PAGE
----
The traditional view of the תם may be best represented by a comment in Siddur Rashi, an anonymous anthology from the school of the master exegete:

תם: Neither wise nor wicked, but simple (תמים). He lacks the intelligence to ask “what are the testimonies, statutes, and judgments,” a detailed inquiry into each aspect of the Passover service. He simply asks, "what is this?" 

In fact, the original dichotomy between the wise child and his intellectual opposite, found in the oldest versions of the rabbinic "four children" passage, was much more explicit. In those texts, instead of a בן תם there is a בן טיפש, a foolish child. Scholars surmise that when it was incorporated into the Haggadah, the text was deliberately altered to avoid offense.

Medieval Haggadah manuscripts, printed versions from the sixteenth century onward, and illustrated Haggadot still in use, almost always portray the wise child as an elderly, pious scholar. But how do you draw the תם, either on paper or in the imagination?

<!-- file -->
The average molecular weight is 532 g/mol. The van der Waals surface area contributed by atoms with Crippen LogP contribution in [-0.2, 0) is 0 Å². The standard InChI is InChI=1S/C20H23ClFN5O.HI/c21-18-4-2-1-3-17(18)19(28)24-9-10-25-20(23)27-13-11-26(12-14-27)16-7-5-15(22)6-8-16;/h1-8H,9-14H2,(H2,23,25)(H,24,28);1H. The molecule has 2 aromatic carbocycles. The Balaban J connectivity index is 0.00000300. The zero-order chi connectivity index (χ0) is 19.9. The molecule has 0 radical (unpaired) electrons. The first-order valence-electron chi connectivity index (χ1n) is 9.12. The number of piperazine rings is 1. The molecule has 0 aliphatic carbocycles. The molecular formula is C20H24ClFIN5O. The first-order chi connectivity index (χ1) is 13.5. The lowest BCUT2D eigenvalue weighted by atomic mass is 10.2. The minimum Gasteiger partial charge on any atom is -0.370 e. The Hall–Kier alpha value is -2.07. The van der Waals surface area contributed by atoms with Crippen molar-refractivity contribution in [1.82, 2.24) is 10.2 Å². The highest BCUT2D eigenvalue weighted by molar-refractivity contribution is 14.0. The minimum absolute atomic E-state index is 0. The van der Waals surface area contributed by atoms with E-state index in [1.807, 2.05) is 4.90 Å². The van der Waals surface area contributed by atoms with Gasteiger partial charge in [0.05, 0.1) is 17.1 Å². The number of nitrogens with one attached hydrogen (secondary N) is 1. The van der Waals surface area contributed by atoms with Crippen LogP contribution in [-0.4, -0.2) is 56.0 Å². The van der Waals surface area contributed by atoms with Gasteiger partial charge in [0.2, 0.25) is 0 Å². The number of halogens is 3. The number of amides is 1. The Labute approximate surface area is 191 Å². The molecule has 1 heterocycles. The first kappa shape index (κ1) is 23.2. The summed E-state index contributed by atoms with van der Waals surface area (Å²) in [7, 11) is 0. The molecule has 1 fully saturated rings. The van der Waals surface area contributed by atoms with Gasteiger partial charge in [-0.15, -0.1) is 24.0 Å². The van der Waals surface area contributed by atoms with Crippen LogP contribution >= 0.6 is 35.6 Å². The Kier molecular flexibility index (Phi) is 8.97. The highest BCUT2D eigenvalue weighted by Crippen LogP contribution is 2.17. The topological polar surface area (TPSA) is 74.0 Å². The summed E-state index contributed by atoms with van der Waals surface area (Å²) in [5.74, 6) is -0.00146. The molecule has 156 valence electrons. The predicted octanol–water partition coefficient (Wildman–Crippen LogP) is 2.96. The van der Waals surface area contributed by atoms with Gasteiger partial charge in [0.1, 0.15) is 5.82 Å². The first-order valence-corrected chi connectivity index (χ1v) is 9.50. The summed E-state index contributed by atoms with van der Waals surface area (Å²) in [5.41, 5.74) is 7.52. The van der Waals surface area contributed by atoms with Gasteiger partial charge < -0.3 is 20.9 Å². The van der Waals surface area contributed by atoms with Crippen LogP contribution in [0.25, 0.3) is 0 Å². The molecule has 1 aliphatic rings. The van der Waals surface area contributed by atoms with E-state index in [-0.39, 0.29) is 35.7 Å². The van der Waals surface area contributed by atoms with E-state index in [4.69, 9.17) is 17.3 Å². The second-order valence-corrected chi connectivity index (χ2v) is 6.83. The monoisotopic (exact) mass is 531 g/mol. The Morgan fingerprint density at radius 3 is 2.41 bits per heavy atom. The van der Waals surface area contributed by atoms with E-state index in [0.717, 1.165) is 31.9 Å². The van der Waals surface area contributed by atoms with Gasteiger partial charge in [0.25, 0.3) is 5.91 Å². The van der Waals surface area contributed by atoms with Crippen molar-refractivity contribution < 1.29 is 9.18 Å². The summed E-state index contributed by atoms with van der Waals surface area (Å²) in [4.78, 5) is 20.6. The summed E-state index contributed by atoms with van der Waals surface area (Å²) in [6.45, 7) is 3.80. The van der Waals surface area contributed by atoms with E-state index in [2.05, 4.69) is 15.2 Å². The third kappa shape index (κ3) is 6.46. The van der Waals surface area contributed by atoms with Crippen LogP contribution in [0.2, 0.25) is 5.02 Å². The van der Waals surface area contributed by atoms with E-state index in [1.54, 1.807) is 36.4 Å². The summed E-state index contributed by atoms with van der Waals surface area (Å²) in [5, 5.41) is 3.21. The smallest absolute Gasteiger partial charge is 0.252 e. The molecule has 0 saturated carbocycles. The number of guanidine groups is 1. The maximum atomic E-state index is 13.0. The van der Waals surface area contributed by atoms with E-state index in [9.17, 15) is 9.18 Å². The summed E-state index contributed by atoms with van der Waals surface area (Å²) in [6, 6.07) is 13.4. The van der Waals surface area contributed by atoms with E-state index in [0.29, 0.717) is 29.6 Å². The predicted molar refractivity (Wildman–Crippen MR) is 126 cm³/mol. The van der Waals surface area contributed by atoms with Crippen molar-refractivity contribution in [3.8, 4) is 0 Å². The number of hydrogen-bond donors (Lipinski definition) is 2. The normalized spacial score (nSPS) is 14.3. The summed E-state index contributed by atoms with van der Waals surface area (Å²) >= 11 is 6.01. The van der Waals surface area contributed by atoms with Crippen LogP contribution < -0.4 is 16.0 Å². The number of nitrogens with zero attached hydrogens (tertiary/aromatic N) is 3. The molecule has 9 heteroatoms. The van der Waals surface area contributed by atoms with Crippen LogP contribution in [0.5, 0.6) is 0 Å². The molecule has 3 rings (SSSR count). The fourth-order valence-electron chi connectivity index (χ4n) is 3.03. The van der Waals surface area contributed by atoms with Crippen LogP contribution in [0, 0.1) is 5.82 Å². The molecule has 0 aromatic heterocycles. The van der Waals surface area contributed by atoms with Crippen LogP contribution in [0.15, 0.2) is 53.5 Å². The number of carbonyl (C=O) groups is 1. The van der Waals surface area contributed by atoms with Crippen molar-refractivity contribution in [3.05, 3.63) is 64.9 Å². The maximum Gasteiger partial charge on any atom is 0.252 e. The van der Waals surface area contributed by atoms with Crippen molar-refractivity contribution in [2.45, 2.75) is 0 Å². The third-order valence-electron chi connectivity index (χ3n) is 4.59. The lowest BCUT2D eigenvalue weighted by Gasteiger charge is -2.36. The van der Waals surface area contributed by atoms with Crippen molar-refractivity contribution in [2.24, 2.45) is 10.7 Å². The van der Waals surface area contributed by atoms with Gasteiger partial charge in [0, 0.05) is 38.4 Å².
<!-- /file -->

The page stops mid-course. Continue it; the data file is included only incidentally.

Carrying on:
To take a modern example, the extremely popular Haggadah illustrations of Siegmund Forst (1904-2006) from the 1950s and 1960s include several variations on the simple child, none too flattering: He tends to have an absent or quizzical look, holding a finger to his chin as he tries to make sense of his surroundings, and appears only marginally more engaged than the silent child ("who does not know how to ask"). In another, somewhat disturbing Forst rendering, he is a grown man playing with blocks. And in his best portrait, from 1959, תם is an Everyman -- in Yiddish, א פשוטע איד -- reading the comics and sports pages while he smokes a cigar. Over his shoulder stands his bearded counterpart, wrapped in a tallit and pondering a page of Talmud. 

But we may have distorted the image of the תם well beyond recognition. It may be time to re-imagine his much maligned personality.

When transforming the בן טיפש into a בן תם, the ancient composers of the Haggadah may have had more in mind than just euphemism. The תם, I believe, is not intellectually deficient. He is morally advantaged.